o Other travel insurance policies provide “emergency evacuation” insurance covering costs of rescue, evacuation and repatriation related to “injury or sickness, from the location of injury or sickness occurs to the nearest medical facility.” So that won't cover rescue from potentially (even if practically guarantee-able) threatening incidents like running out of fuel in a remote basin, or dropping your stuff into a crevasse – but it does insure against rescue costs if something serious like pneumothorax were to occur. Kind of stupid because it's like, "my shit fell in a crevasse and I am guaranteed to get life-threatening hypothermia, but the insurance won't cover me until I actually develop hypothermia." Also check for security evacuation which covers evacuation from imminent physical threat from a third party or political instability.
    • Austrian Alpine Club's membership comes with rescue insurance (not the same as rescue service) BUT it specifically excludes coverage the Arctic, Antarctic, Greenland, and from above 6,000m.

    Comprehensive Travel Insurance:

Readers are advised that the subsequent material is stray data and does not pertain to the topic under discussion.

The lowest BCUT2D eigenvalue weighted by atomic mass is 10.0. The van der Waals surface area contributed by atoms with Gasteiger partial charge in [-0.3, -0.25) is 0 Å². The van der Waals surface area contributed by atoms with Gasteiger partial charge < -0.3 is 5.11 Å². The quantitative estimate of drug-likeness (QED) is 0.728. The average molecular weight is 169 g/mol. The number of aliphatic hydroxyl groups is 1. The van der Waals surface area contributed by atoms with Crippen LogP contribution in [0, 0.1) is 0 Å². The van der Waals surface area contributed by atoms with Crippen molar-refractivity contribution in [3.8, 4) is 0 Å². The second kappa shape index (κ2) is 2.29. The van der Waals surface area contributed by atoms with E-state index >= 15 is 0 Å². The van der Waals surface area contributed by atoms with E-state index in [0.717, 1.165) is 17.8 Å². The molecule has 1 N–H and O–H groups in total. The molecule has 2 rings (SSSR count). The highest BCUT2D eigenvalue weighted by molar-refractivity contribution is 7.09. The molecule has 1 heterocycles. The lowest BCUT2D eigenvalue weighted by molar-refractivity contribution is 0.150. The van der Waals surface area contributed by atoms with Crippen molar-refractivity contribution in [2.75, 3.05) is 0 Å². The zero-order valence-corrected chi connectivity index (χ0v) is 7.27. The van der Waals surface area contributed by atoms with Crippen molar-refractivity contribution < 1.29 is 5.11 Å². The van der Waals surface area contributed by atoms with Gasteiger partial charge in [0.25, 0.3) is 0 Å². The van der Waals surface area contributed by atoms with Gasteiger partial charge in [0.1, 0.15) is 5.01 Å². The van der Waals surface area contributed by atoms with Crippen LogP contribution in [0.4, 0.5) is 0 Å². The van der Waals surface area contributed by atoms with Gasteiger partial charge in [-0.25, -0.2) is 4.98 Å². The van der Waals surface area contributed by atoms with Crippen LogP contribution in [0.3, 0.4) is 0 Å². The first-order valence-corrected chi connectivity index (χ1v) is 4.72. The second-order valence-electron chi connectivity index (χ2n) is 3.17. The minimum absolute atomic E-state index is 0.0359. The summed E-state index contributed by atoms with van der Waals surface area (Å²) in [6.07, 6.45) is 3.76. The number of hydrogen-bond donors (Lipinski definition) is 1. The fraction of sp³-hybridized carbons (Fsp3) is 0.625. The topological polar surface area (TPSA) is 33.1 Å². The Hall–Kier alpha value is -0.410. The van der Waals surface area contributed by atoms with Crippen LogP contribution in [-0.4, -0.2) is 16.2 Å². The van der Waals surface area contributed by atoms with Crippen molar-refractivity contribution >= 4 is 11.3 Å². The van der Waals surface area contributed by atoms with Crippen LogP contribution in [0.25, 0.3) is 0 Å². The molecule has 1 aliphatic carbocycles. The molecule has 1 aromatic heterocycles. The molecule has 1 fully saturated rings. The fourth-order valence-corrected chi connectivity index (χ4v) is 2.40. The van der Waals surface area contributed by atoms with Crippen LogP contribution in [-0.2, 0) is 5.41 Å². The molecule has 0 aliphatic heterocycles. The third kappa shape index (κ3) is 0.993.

• Travel insurance providers that have been popular and recommended to me during my search – IHI Bupa, HTH Worldwide, Allianz Global – do NOT cover medical costs related to mountaineering and “extreme skiing.”
    • The only two decent providers (for US citizens) I have found that comprehensively cover loss/evacuation/medical costs etc. arising from extreme sports/mountaineering are:
    o TravelGuard “Great Oudoors” policy
    o WorldNomads.com Explorer policy

    TravelGuard Great Outdoors vs. WorldNomads Explorer:
    • WorldNomads Explorer is actually underwritten by TravelGuard, but it has a different benefit structure than the TravelGuard Great Outdoors plan
    • Both have 24-hour call centers
    • TravelGuard costs about 4.5% of the non-refundable trip cost (guide bookings and airfare) and WorldNomads is charged based on trip duration (roughly $150 per month)
    • TravelGuard has 100% trip cancellation and trip interruption coverage (favorable when you’re throwing down $10K non-refundable for a guide service and airfare)
    • WorldNomads only pays up to $5000 in trip cancellation or interruption
    • WorldNomads has significantly greater medical coverage - $100,000 vs. $25,000
    • Both cover emergency evac to $500,000
    • Both cover roughly $3,000 of personal loss, which would cover the deductible from my homowner's/renter's policy, and potentially anything that policy won't cover

    Well, that’s about all I could find out so far. Hopefully useful for other people embarking on international climbing/mountaineering/skiing trips in the near future!
    _______________________________________________
    "Strapping myself to a sitski built with 30lb of metal and fibreglass then trying to water ski in it sounds like a stupid idea to me.

    I'll be there."